- On 15 April 2014, the Australian Government committed to Badgerys Creek as the site for an airport for Western Sydney. The Department provided policy advice to support the Australian Government.
- 53 national road and national rail projects were completed.
- A significant capital works programme was undertaken including new housing on Christmas Island, an extension to the Christmas Island Hospital, upgrades to the air conditioning of the Christmas Island Hospital and Cocos (Keeling) Islands health clinics and upgrades to existing infrastructure and plant and equipment in the Indian Ocean Territories, Jervis Bay Territory and on Norfolk Island.
- In December 2013 29 graduates successfully completed the Department's Graduate Development Program.
- $6.9 billion in direct and indirect grants were provided for the construction and maintenance of land transport infrastructure.
I have much pleasure in presenting the Department of Infrastructure and Regional Development's Annual Report for 2013–14.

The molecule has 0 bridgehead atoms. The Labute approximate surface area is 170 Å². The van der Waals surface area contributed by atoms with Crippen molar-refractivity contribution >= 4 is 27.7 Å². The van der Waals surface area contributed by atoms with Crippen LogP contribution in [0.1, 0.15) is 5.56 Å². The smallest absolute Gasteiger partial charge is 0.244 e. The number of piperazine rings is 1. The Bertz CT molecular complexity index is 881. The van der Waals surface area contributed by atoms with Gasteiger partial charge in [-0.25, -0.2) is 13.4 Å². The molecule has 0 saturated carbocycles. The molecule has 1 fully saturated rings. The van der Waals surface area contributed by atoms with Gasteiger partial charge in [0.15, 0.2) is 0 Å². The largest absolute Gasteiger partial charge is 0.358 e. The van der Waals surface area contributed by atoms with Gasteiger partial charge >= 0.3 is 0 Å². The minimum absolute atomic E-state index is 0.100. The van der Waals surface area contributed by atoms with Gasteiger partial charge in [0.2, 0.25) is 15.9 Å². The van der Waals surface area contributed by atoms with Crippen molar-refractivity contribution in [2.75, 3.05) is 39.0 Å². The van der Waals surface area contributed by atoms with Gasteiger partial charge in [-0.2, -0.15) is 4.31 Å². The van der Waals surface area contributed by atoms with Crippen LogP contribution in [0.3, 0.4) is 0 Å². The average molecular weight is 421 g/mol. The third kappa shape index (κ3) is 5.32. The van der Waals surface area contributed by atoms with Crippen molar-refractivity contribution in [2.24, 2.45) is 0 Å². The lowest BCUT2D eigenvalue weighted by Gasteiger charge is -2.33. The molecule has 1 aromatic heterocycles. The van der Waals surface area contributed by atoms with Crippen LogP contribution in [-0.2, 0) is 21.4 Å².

Following the election of the Coalition Government and the machinery-of-government changes in September 2013, the former Department of Infrastructure and Transport was restructured and renamed the Department of Infrastructure and Regional Development to reflect the additional responsibilities of regional development, local government and services to territories. These changes are discussed in greater detail in chapter 2, Department Overview.
The Department plays a significant and unique role in Australian Government administration, with a wide-ranging portfolio covering: infrastructure investment; policy initiatives to increase productivity; security, safety and regulation in road, rail, aviation and maritime transport; regional development; local government; and services to Australia's territories.
I am particularly pleased with our resilience and flexibility in taking a leading role in the diverse and complex areas that are described in this report. We have a strong emphasis on organisational and capability planning, and we constantly strive to develop and test innovative solutions to overcome challenges. Our responsibilities are far reaching and vitally important to all Australians and we will continue to build our expertise and invest in and develop our core strengths in the year to come.